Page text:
There is a lot of information circulating the internet about how to obtain child custody, but what about how to lose custody? When it comes time to request child custody, especially sole custody, as a parent you should familiarize yourself with what behaviors to avoid as well. Today, we are diving into the subject of child custody “do nots”.
Ways to Lose Custody
Physically abusing your children
If your ex-spouse has exhibited any type of physical violence, including hitting, slapping, biting, kicking, scratching, or inflicting any kind of physical harm on your children, you have every right to seek sole custody. Physical abuse against a child is a severe offense and can cause a parent to lose custody. This is especially true if child protective services are involved.
Neglecting your children
A neglectful parent does not provide adequate care for a child. This includes food, clothing, shelter, education, appropriate medical care, and more. The court considered neglect a severe ground and you can lose custody over this issue.
Emotionally abusing your children
While emotional abuse is not as easy to prove as physical abuse, it is a reason a parent can lose child custody. Witness accounts can provide evidence of emotional abuse, which might consist of manipulation, gaslighting, humiliation, rejection, belittling behavior, and insulting.
Interfering with parenting time
You cannot deny your co-parent parenting time if the court has approved it. You could lose custodial rights if you are always interfering with parenting time and refuse to allow your child to see their other parent.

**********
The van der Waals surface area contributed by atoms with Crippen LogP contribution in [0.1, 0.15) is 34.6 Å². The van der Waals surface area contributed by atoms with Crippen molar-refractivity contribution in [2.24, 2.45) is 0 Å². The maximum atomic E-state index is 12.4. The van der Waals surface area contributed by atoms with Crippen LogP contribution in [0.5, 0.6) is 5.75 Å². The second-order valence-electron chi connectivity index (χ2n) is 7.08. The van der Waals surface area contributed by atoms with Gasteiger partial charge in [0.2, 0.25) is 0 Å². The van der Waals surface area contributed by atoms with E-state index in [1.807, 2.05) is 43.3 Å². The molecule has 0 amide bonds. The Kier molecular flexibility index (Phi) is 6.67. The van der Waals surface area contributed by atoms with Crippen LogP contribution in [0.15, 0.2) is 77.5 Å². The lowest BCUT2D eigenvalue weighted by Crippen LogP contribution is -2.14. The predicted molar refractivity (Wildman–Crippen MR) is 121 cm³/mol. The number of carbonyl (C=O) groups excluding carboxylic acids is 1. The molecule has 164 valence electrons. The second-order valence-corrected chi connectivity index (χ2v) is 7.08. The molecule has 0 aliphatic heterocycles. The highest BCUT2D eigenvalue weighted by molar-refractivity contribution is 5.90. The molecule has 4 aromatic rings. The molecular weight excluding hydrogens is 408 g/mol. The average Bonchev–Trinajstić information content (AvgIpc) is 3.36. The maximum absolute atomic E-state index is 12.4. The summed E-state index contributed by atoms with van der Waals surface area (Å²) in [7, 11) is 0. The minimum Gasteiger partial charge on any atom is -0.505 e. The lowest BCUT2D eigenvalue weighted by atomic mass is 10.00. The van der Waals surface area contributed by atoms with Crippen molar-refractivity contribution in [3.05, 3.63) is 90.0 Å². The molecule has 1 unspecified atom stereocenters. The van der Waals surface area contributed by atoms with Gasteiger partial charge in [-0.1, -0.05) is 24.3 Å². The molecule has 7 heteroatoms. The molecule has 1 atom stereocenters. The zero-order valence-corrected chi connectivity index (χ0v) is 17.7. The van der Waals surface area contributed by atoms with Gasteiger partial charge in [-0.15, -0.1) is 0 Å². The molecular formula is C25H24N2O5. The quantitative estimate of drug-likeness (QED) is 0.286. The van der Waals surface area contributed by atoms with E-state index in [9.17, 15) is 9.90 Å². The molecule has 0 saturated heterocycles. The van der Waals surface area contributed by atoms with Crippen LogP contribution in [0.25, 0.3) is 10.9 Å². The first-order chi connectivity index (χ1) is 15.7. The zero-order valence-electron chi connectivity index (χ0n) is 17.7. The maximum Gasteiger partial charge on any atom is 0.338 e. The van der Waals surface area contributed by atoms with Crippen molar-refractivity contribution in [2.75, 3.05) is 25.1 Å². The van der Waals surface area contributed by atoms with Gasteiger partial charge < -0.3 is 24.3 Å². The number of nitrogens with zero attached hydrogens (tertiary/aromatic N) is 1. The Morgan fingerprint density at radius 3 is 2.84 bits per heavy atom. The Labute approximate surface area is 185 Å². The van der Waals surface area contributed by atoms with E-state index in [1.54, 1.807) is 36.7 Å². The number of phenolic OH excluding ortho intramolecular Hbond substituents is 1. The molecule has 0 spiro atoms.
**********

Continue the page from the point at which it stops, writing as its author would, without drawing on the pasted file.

Violating a court order
You cannot violate an established custody or visitation order. If one parent is given visitation rights, but you refuse to follow them and allow that parent to see their child, you could lose custody. Canceling the visits of another parent is a serious offense and could result in the cancellation of sole custody.
Abducting a child
You cannot take a child away without the permission of the other parent. You also cannot decide to relocate or move without informing the other parent.
Abusing drugs and/or alcohol
If one parent is addicted to drugs and/or alcohol, the court considers this behavior to go against the best interests of the child standard. A child exposed to this behavior puts him/her at risk.
Going to prison
Maryland courts will generally not award custody or unsupervised visitation to a parent who has been found guilty of first- or second-degree murder of the of the following:
- The other parent of the child
- Another child of the parent’s
- Any family member residing in the household of either parent
What Is the Impact of Domestic Violence on Custody Decisions?
In every custody case, each parent must inform the court of any instances of domestic violence, protective orders, or termination of parental rights of another child. If the court finds that a parent has committed domestic violence, it will not award that parent custody or unsupervised visitation unless there is no likelihood the parent will commit this abuse in the future.
The court may order certain protections as well including but not limited to the following:
- Order supervised visitation between the child and the abusive parent
- Order the abusive parent to pay for supervised visitation
- Prohibit all visitation and contact between the abusive parent and the child
- Expedite the custody case
Termination of Parental Rights
In extreme cases, it is possible for the court to terminate parental rights if it finds the parent is unfit to care for the child and it would be in the best interests of the child for that relationship to end. The court considers the following factors when making such determinations:
- Sexual abuse of the child
- Torture of the child
- Chronic and life-threating neglect of a child
- Chronic abuse of the other parent or child
Do you need assistance with your child custody case? Contact our office online or via (410) 593-0040 to schedule a consultation with our firm today.